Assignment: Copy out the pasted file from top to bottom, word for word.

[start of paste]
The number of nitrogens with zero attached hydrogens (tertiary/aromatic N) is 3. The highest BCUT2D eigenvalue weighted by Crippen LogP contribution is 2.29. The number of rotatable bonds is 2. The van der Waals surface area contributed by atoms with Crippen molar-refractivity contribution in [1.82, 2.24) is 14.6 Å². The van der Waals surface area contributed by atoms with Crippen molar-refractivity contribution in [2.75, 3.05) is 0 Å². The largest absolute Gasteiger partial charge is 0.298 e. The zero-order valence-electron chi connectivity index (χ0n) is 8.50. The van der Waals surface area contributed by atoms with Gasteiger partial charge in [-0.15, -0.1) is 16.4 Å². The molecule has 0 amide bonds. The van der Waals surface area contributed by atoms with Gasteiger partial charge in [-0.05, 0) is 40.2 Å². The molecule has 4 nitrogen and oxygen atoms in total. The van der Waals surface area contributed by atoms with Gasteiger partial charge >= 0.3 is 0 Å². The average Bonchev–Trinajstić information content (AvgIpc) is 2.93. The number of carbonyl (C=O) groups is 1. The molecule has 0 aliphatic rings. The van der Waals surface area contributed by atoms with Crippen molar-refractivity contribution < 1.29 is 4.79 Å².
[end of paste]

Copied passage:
The number of nitrogens with zero attached hydrogens (tertiary/aromatic N) is 3. The highest BCUT2D eigenvalue weighted by Crippen LogP contribution is 2.29. The number of rotatable bonds is 2. The van der Waals surface area contributed by atoms with Crippen molar-refractivity contribution in [1.82, 2.24) is 14.6 Å². The van der Waals surface area contributed by atoms with Crippen molar-refractivity contribution in [2.75, 3.05) is 0 Å². The largest absolute Gasteiger partial charge is 0.298 e. The zero-order valence-electron chi connectivity index (χ0n) is 8.50. The van der Waals surface area contributed by atoms with Gasteiger partial charge in [-0.15, -0.1) is 16.4 Å². The molecule has 0 amide bonds. The van der Waals surface area contributed by atoms with Gasteiger partial charge in [-0.05, 0) is 40.2 Å². The molecule has 4 nitrogen and oxygen atoms in total. The van der Waals surface area contributed by atoms with Gasteiger partial charge >= 0.3 is 0 Å². The average Bonchev–Trinajstić information content (AvgIpc) is 2.93. The number of carbonyl (C=O) groups is 1. The molecule has 0 aliphatic rings. The van der Waals surface area contributed by atoms with Crippen molar-refractivity contribution < 1.29 is 4.79 Å².